Going back to school is a big decision, and big decisions often come with big questions and some anxiety. But, you're in luck! We've compiled a list of common concerns and, more importantly, the information you need to put your worries to rest.
Concern 1: I'm Too Old
No matter what you've heard, it's never too late to learn. You've been in nursing for years, and maybe you're looking to move into a new role. Maybe your employer has just asked you to earn a Bachelor of Science in Nursing. Or maybe you want to revitalize your passion for nursing. No matter the reason, going back to school can be a great place to start.
And don't worry, your online classmates won't all be 20-somethings just starting out. According to the most recent National Nursing Workforce Study, the median age of RNs in 2020 was 52. The online Registered Nurse to Bachelor of Science in Nursing (RN to BSN) program from The University of Texas at Arlington (UTA) is designed for working RNs. UTA's graduate-level online nursing programs are also designed for working nurses. Hence, many of our students have years of experience in the field — just like you.
Plus, with age comes wisdom and discipline. While you may not be fresh out of school, you've learned quite a bit about life and work along the way, and these skills will help you succeed in school. You know how you work best and you know how to stay on task. You're used to the rigors of work, so school won't be a shock to your system.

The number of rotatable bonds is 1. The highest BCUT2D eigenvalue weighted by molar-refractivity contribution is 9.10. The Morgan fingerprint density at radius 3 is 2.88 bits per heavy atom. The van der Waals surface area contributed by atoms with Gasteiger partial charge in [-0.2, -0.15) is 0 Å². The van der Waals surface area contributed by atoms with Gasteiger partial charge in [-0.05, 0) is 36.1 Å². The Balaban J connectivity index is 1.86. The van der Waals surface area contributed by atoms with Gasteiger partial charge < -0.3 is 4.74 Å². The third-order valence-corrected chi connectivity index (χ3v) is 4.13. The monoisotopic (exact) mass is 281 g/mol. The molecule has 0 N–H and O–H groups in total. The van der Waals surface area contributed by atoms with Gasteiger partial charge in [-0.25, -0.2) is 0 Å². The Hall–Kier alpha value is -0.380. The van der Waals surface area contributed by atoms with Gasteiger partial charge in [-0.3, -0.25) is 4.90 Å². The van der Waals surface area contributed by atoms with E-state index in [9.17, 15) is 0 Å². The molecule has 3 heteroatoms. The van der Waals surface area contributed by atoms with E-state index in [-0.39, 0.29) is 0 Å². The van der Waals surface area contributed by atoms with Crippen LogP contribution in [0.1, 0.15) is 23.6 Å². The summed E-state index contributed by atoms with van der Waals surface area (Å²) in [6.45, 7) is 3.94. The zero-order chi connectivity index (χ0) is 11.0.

Concern 2: I've Been Out of School Too Long
If you're fretting that you've been out of school too long, it's time to stop. The truth is, the basics of school haven't changed that much, whether you've been out two years or 20. If anything, it's become more convenient. You still write papers, interact with your fellow students, read and do homework — all just in more innovative and engaging ways. The online aspect, in many ways, makes it more convenient, if not easier.
Concern 3: I've Never Done Online Classes
New to online learning? You're not alone. Many of our nursing students are. Coursework is rigorous and instructors are well qualified, analogous to on-campus programs. The main difference is the convenience of being able to study where and when best fits your schedule and obligations.
Online learning is flexible: You can view content as many times as you need to make sure you understand the material in depth. You have time to think before responding during discussions, whereas you might not in an on-campus classroom environment.
Plus, you can build on the computer skills you already use daily to help you develop the skills you'll need for online learning. There is also support — be sure to ask for help when you need it.
And, notably, the online model is intrinsically resilient to disruptions like the COVID-19 pandemic. In a well-designed online degree program like UTA's, you won't have to put your education on hold or get used to a different educational model when campuses must shift between in-person and virtual learning environments.
Concern 4: I Won't Get to Know My Classmates